IDAHO — Lucas Onan, from the Challenged Athletes Foundation, and Anthony Skeesick and Mark Andrews from Mission 43 crossed the finish line Sunday night, completing the Smoke and Fire 400.
"I'm tired for sure, my body is feeling it," said Onan. "Oh, and my bike is trashed I need to take it to the bike shop."
He became the first and only athlete with a permanent disability to finish the 420-mile race.
"It's just what I love to do. I love challenging myself," said Onan. "You're super tired running on three hours of sleep, and you're worn out, and you're like when is this thing going to end, but I just got to the point where I was staying in the moment like this is 'frickin' cool.'"
Onan and his two teammates from Mission 43 were three of the 40 people that finished the race. In all, 66 athletes started the race last Wednesday.
"Part of me was just like get to the finish, but you couldn't do that because it kept coming and kept throwing more obstacles at you, and I had no idea what to expect, and being in the moment was honestly super fun," said Onan.
With mountain climbs ranging up to 40,000 feet high, miles of rock beds, single-track trails, smoke-filled air, and fallen trees, it was indeed a team effort to get through the tough terrain.
"I would leave my bike down low, and then Andre would start crawling, and I would bring his bike up and then run back down to mine and bring it up in some of the harder sections where there were things like rocks and downed trees," said Onan.
He's also thankful for Skeesick and Andrews from Mission 43, who helped the four athletes through some of the obstacles.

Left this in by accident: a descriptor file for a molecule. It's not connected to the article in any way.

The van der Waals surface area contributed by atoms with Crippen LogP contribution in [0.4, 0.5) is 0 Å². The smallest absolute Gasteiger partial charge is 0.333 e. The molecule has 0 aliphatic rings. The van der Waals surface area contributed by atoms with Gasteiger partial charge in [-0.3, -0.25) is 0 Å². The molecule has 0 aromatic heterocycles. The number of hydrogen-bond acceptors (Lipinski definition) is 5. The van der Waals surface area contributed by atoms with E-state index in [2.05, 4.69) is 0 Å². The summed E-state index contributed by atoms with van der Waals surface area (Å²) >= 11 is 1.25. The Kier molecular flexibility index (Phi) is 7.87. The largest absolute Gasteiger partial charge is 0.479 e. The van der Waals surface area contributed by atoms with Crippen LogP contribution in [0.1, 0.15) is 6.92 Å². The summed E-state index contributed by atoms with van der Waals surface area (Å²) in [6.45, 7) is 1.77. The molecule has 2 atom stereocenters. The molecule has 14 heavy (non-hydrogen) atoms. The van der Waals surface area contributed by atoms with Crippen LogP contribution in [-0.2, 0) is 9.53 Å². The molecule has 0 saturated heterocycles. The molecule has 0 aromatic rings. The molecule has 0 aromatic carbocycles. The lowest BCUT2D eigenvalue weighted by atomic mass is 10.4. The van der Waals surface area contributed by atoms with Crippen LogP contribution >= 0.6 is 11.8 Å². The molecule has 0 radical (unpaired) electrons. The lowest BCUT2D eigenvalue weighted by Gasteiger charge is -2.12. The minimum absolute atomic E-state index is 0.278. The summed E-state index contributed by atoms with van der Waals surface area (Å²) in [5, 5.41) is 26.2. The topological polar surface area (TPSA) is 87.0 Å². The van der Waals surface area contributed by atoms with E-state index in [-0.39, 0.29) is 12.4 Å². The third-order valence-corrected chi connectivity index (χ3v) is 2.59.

"We had those guys to help us out, which was absolutely amazing, like they totally sacrificed their race to help us out," said Onan.
Even though the other three CAF athletes, Mohamed Lahna, Andre Kajlich, and William Stewart, scratched the race, he still sees it as a win for them all.
"We all accomplished so much, and there is a lot of people that say 'Oh that can't be done' or 'That's going to be really hard,'" said Onan. "It's like 'Oh whatever, a lot of things are hard for us, so that's nothing new and we like to challenge ourselves a little extra. If they had just the right equipment, they would have crossed the finish line too."
Although the race is over, he and his teammates hope to send a message to athletes everywhere.
"Just go out there and have some fun, man, you know, find out what you like to do and figure it out," he said. "There will always be the voices outside or inside your head that tell you you can't, but you just have to go for it no matter."
He also added that they will be back next year after they change some of their equipment now that they know what to expect.
The CAF athletes not only raced to see how far they could push their bodies, but they also did it to raise $40,000 for the Challenged Athletes Foundation, a non-profit that provides opportunities and equipment for adaptive athletes to compete in all sports.
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